The most notable difference between the old Overcast and the updated version is the redesigned Now Playing screen. Page indicators and hidden gestures to navigate show notes and chapters are gone, replaced by a carousel of swipable cards containing effects, podcast artwork, show notes, and chapters (if available).
It’s a nice update and I’m excited to try out the stand alone Watch playback.
It’s the 20th anniversary of Record #1. A lot of those songs we’ve never really played live. I mean, I’m sure we did probably leading up to the release of the record. We probably played all 10 or whatever. When those were the only songs we had to choose from we played them, but once Record #2 came out, a lot of the songs on that record … It’s like this weird thing where we were 16 and 17 years old, Jon [Siebels] and I, when we wrote that record, and it sounds like it. So I think I’m at a place now where, maybe because of Fitness, because I have this other outlet and it’s starting to be well-received and stuff like that, it’s like I’m looking on that record and Eve 6 in general a little bit more gently. I’m able to see what’s good about it, and I think the prospect of playing these songs that we haven’t played in many, many years, at least the lion’s share of the record, to our fans that love them, is interesting and will be cool.
Sons of Stereo have released their debut single, “West Coast,” to all digital outlets. This alternative rock group, based out of Kansas City, blends scene staples The Maine and Fall Out Boy with the modern indie/pop flavoring of groups like Bad Suns and Young The Giant. The aptly titled song captures the vibe perfectly.
This single was produced by Kevin Gates (Never Shout Never, The Ready Set) and Nashville-based producer Andrew Pacheco and there will be more music from the band coming very soon. The video for the song can be found on YouTube, and you can follow the band’s social media accounts (Facebook, Instagram, Twitter) for tour dates and to stay up to date on when new music is released.
Over the past few years, I have found it easier to defend my adoration for Good Charlotte, even after many critics had written them off after the multi-platinum success of The Young & the Hopeless. Good Charlotte is continuing to find ways to reinvent themselves in the latter stages of their career, and their seventh full-length album entitled Generation Rx is no exception. Coming off of two commercially successful albums (Cardiology and Youth Authority) after a lengthy hiatus is no small feat, and the fact that many fans have stayed with the band over their lengthy career shows the staying power of the Waldorf, Maryland natives.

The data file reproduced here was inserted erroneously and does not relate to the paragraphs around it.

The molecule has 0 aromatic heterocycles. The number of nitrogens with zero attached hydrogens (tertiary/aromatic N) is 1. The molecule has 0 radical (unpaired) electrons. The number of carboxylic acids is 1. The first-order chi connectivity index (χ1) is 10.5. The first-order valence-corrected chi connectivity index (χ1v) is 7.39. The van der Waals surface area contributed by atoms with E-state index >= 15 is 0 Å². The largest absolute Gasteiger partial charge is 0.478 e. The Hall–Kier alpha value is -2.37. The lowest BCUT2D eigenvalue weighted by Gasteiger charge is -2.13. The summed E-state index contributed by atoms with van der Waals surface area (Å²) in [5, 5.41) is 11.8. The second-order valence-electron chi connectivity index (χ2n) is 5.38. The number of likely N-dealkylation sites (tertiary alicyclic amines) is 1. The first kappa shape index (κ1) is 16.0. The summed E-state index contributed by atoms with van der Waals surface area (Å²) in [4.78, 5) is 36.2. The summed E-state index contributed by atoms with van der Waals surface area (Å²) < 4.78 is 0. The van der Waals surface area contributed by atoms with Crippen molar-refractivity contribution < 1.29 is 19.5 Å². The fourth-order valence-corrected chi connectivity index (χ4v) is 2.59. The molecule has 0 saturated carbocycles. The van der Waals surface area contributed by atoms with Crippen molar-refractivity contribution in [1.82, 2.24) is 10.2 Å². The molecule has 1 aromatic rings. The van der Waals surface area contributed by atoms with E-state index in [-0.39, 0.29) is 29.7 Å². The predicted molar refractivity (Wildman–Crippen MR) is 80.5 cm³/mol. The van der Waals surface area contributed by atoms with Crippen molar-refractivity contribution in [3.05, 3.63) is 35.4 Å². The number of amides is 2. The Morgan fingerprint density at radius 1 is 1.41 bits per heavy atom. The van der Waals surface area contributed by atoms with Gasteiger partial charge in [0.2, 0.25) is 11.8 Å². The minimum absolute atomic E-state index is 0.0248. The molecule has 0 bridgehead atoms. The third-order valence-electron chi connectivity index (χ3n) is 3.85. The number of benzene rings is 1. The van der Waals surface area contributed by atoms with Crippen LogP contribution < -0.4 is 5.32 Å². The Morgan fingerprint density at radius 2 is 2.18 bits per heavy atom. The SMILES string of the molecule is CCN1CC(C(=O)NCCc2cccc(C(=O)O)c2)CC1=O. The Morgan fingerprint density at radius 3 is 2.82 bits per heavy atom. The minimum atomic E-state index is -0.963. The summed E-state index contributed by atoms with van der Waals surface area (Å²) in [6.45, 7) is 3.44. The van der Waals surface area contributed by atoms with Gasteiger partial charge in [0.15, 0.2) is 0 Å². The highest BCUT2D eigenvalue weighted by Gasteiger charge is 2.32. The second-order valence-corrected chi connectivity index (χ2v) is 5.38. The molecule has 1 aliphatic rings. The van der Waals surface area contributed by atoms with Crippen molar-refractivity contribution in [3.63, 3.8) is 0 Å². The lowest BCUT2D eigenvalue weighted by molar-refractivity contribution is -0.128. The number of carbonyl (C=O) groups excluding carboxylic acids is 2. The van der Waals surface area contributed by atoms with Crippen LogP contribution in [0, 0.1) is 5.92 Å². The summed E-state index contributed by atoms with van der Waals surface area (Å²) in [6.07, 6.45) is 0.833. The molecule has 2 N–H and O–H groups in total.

Federico Viticci, has written the definitive iOS 12 review at MacStories:
After years of unabated visual and functional changes, iOS 12 is Apple’s opportunity to regroup and reassess the foundation before the next big step – with one notable exception.
There’s seventeen pages here, but it’s the most in-depth and informative review on the OS by a large margin.
The set, which was released on Sept. 7 via MPL/Capitol Records, launches with a larger-than-expected 153,000 equivalent album units earned in the week ending Sept. 13 according to Nielsen Music. Of that sum, 147,000 were in traditional album sales.
I don’t want to take credit for the success of the record — but I mean, I have to, to a certain extent, because Ryan and I fought a lot. He wanted it to be a metal record, and if it would’ve been the record he wanted, it would’ve never connected the way it did. The record needed to have the melodies and the vocals the way that they were, in order for people to really understand how great the songs were. That probably took 10 years for Ryan to really understand.
If you look back, they didn’t hire me to do the second record. That’s how bummed Ryan was on how the first record sounded. He was really upset. He was like, “This record is a pop record.” He wanted to make something heavy, so they hired a metal producer to do the second record, which failed horrifically. It got them dropped [from the label] and it didn’t connect. I think in hindsight, Ryan understands it. But when he was a kid, he was so defiant on my process. It was really challenging for me. He worked at Papa John’s pizza. My job was to make sure he didn’t have to work at a pizza store anymore. I was really trying to give him a career.